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Stephanie Monroe and Dennis Hoffman of Volunteers of America, Dakotas, give Amanda Clark and Amange Aware of Wells Fargo Commercial Banking a tour of the organization’s new Sioux Falls, South Dakota, facility for homeless youth. (2:50)

In Sioux Falls, a second chance for homeless youth

For Volunteers of America, Dakotas, to accomplish its mission to uplift its community’s most vulnerable residents, the organization often relies on its 30-year relationship with Wells Fargo for guidance and support.

When Volunteers of America, Dakotas, opens its new HomePlace facility to serve and house homeless youth in Sioux Falls, South Dakota, next spring, it will represent another important resource the nonprofit has provided the people of South Dakota since its founding in 1920.

A photo of a busy city street. A graphic reads, “Homelessness in South Dakota increased from 2010-2016 by 46% — the second largest increase in any state during that time.”

“What we’ve learned over the last several years in Sioux Falls is that there is a significant challenge of homelessness among children,” said Dennis Hoffman, president and CEO of Volunteers of America, Dakotas. “Last school year, there were over 1,200 children in the community that experienced homelessness.”

“Wells Fargo is not only providing banking support to Volunteers of America, Dakotas, we’re showing our commitment to the community of Sioux Falls through the $50,000 gift from the Wells Fargo Foundation.”

— Amange Aware

Helping its community’s most vulnerable and finding solutions to societal problems, like homelessness, has been at the core of the faith-based organization’s mission for the past century.

Fulfilling this mission and delivering tangible change, however, can often carry a steep price tag. For the new 21-resident youth facility, that cost is $3.5 million, which the organization has sought to fund through a public capital campaign. Fortunately, it has also been able to rely on its 30-year relationship with Wells Fargo for both a $50,000 grant to the campaign and a $1 million bridge loan to cover construction costs as it awaits additional contributions.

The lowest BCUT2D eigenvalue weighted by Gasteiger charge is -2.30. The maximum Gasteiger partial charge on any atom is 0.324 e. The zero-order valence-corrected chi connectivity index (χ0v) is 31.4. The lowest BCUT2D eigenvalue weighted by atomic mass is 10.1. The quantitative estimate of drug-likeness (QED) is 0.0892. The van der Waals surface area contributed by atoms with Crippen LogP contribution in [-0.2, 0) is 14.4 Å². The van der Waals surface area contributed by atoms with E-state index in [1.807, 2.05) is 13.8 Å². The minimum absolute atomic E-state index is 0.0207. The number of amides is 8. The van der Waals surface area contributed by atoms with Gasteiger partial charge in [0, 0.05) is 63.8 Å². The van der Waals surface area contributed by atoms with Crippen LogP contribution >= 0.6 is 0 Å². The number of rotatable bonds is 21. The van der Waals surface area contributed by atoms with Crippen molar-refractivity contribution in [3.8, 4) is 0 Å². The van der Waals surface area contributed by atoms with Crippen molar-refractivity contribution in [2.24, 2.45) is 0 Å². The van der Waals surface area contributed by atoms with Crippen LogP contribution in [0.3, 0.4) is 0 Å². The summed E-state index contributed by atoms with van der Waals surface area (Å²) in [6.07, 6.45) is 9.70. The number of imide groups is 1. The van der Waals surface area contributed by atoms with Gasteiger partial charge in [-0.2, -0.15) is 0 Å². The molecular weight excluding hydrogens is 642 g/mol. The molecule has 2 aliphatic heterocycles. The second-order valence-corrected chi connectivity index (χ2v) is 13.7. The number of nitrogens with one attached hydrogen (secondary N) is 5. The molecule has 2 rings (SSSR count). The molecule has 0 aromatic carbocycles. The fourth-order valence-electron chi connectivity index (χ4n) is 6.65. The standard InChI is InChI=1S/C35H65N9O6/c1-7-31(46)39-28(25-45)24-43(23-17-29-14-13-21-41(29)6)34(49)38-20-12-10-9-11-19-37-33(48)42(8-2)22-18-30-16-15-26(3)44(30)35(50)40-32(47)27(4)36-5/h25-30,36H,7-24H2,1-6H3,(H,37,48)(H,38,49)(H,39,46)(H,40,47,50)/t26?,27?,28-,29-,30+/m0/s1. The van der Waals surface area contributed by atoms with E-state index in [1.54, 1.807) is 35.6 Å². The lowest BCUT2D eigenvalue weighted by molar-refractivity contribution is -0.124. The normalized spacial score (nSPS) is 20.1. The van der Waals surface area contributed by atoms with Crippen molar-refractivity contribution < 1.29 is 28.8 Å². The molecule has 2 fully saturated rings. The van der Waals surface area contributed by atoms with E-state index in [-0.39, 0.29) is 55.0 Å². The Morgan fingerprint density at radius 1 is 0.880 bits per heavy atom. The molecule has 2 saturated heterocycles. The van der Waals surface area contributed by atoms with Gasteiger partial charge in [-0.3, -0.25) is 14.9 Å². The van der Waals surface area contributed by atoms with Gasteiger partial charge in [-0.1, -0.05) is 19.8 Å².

“As a nonprofit, our funding sources can be a little bit capricious, and we sometimes find ourselves with headwinds and financials don’t look as healthy as we would like,” said Hoffman. “The real measure of our collaboration with Wells Fargo is how we get through that period of time and set a path forward to make things improve and come out at the end with both improved financials and a deep, strong relationship.”

A photo of cars and city buildings. A graphic reads, “There are 334 individuals experiencing homelessness on a given night in Sioux Falls, including 53 children or young adults.”

The housing affordability crisis — which is most severely reflected by homelessness — is a critical national issue that Wells Fargo is harnessing its philanthropic power to help solve.

“This project has the opportunity to make a real difference for countless young people struggling to find their footing,” said Amange Aware, head of Wells Fargo Commercial Banking in South Dakota. “Wells Fargo is not only providing banking support to Volunteers of America, Dakotas, we’re showing our commitment to the community of Sioux Falls through the $50,000 gift from the Wells Fargo Foundation.”

Supporting organizations that strengthen our communities

The value of the relationship between Volunteers of America, Dakotas, and Wells Fargo proved even more apparent after the organization recently opened a request-for-proposals process to reevaluate its banking options, said Hoffman. And when the Wells Fargo team proved the top choice once again, he admittedly wasn’t too surprised.

A large building under construction.
When completed in spring 2020, the new $3.5 million facility will house 21 homeless youth in a therapeutic setting.

“In going through the RFP process for our banking relationship, we found that Wells Fargo had an absolutely great array of products and services,” Hoffman said. “Yet, perhaps the most important thing we look at is the execution. We know that if we’ve had a 30-year relationship with somebody, most things have likely gone well — but we also measure how do we deal with each other and how do we collaborate with each other when things aren’t going so well. And that, frankly, is the most important reason we’re likely to stay with Well Fargo for many, many years to come.”

Today, the relationship between Volunteers of America, Dakotas, and Wells  Fargo is deeper than ever, said Aware. “We touch every aspect of their business needs, from basic banking and depository accounts to complex treasury mnagement and credit.”

“Nonprofits really depend on their bank to be trusted financial advisors to be there, to watch over that relationship, and to help them navigate some of those tough times that they have,” said Aware. “And it’s inevitable that all nonprofits end up running through that at some time, and to have a bank that they trust, that’s what really brings the value to them.”

Contributors: Hector Batista
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